MaverickMovies: How to Make (and How Not to Make) an Ubuntu Commercial

August 23rd, 2010

Look. I appreciate that you want to help. We depend on foot soldiers like you to get the word out about Ubuntu. But watching these videos (and others) drives me absolutely bonkers. Because I know this isn’t your best work. I know Canonical has given you about two hours in which to scramble to make these things. I know the Libre world hasn’t given you adequate tools for video editing. I know these things. But don’t let yourself settle for this. You’re better than that.

With that in mind, here are all the points I’ve been able to glean from sitting through my fair share of user-made Ubuntu promotional videos.

  • Study. Go watch some Apple commercials. Seriously. I know that merely by mentioning Apple I’m risking turning this comments thread into an absolute flame war, but let’s not kid ourselves. Through their advertising they are able to create and foster an emotional bond between the viewer and the product. They eliminate the mundane cruft of the interface — progress bars, launching programs — and just depict a deep involvement in acts of creating, communicating, sharing, remembering, etc. They don’t depict you importing your photos into iPhoto. I’m not telling you to mimic them. (Read that sentence again so I don’t have to repeat myself in the comments.) I’m just telling you to watch them, and to think about how they make you feel, and to figure out why they make you feel that way.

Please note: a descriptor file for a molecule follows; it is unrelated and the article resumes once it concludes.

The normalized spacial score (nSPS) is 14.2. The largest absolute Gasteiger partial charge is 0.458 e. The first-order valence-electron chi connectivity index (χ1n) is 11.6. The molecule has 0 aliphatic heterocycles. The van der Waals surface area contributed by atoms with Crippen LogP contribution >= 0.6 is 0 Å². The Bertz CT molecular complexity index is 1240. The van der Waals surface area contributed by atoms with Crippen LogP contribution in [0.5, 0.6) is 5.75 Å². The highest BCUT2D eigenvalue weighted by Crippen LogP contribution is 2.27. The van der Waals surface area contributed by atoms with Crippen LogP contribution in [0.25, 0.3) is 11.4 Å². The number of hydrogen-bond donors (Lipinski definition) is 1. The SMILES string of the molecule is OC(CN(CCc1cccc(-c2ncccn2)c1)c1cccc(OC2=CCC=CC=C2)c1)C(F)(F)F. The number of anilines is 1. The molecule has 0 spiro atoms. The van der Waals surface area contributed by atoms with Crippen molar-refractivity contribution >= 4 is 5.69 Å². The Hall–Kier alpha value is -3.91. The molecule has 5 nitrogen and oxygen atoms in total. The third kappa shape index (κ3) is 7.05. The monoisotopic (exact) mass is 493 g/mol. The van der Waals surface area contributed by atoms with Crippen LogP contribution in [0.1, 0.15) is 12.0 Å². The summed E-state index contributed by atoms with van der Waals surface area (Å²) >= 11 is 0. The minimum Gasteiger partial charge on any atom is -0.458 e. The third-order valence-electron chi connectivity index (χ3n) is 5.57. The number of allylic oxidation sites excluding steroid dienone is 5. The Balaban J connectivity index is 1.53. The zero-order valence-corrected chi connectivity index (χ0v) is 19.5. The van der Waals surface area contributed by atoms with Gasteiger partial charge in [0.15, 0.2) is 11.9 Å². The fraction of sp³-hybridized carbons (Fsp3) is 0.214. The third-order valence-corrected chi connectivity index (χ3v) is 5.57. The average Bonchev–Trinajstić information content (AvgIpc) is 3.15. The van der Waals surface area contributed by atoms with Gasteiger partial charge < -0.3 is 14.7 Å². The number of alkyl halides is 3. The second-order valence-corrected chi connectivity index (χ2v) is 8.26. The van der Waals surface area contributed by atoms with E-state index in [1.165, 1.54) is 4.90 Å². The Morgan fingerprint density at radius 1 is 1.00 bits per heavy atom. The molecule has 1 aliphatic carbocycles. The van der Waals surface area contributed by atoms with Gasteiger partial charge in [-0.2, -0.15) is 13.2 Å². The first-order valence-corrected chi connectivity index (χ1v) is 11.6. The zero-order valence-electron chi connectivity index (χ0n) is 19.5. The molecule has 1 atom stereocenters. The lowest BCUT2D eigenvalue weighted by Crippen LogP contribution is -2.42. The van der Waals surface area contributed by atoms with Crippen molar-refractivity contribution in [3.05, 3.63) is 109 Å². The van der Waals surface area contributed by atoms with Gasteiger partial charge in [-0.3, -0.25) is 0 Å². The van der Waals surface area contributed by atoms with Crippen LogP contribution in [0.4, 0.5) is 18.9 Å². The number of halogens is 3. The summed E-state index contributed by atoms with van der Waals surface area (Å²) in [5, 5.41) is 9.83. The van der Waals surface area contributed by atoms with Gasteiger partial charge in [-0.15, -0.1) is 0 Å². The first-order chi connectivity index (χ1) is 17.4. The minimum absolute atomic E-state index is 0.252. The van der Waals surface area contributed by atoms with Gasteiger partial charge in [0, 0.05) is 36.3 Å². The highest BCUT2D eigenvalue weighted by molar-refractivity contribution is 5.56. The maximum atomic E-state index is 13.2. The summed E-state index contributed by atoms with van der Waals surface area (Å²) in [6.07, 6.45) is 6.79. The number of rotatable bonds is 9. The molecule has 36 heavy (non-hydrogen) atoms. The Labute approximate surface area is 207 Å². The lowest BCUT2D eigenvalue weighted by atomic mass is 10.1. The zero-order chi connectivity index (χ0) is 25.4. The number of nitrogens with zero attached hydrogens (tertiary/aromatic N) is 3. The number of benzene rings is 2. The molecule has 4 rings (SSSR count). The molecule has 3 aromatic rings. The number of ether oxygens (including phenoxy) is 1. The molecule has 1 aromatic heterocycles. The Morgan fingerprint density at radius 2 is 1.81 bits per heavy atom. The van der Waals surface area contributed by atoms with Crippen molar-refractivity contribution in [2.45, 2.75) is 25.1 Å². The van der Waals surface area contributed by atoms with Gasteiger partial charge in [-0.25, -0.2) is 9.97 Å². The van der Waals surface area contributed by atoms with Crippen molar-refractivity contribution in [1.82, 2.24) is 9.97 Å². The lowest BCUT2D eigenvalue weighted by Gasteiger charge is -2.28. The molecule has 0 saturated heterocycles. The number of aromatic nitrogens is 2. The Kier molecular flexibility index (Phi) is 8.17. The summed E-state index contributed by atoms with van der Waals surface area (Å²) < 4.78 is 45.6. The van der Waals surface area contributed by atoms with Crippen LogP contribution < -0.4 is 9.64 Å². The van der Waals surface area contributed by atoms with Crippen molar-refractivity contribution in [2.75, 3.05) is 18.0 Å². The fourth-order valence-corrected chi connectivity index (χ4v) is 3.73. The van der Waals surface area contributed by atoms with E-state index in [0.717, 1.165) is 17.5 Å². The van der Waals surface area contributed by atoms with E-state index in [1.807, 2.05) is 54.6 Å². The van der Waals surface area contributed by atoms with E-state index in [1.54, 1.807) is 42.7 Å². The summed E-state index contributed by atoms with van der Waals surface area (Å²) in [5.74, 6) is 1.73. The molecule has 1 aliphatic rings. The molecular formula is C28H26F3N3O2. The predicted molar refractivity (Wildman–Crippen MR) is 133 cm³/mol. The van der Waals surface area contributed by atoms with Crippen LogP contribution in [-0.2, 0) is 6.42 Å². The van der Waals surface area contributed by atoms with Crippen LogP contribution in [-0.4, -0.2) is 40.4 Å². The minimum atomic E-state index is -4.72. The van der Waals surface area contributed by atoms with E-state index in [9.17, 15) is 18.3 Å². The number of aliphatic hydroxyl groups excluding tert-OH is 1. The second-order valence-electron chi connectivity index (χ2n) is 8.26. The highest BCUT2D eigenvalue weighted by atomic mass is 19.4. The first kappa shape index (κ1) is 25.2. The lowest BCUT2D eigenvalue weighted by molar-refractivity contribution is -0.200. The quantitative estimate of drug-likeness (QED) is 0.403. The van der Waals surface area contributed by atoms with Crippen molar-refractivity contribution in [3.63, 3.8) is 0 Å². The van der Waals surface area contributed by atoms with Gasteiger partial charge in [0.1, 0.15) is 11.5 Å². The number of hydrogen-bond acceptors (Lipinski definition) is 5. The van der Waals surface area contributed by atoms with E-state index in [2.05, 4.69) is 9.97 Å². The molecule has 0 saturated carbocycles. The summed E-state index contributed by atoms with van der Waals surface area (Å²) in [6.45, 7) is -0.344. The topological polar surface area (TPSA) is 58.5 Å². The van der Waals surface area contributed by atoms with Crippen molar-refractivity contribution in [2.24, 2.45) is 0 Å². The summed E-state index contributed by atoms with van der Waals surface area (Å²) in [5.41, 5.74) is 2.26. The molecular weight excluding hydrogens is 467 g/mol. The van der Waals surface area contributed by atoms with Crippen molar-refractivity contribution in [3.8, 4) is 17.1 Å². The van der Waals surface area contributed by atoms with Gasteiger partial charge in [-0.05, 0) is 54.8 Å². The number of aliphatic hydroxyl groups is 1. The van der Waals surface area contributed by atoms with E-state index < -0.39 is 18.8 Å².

• Put some real thought into what to emphasize. Is it really a killer feature of Shotwell that it makes it easy to import photos? But wait, before you answer that question: Do you honestly believe Shotwell even does make it easy to import photos? And: What about its photo importing process differentiates it from every other photo manager out there? If you can’t answer these questions, then don’t show that feature. If there are no Shotwell features that meet these criteria (hint: there aren’t), then come up with a different way of presenting it.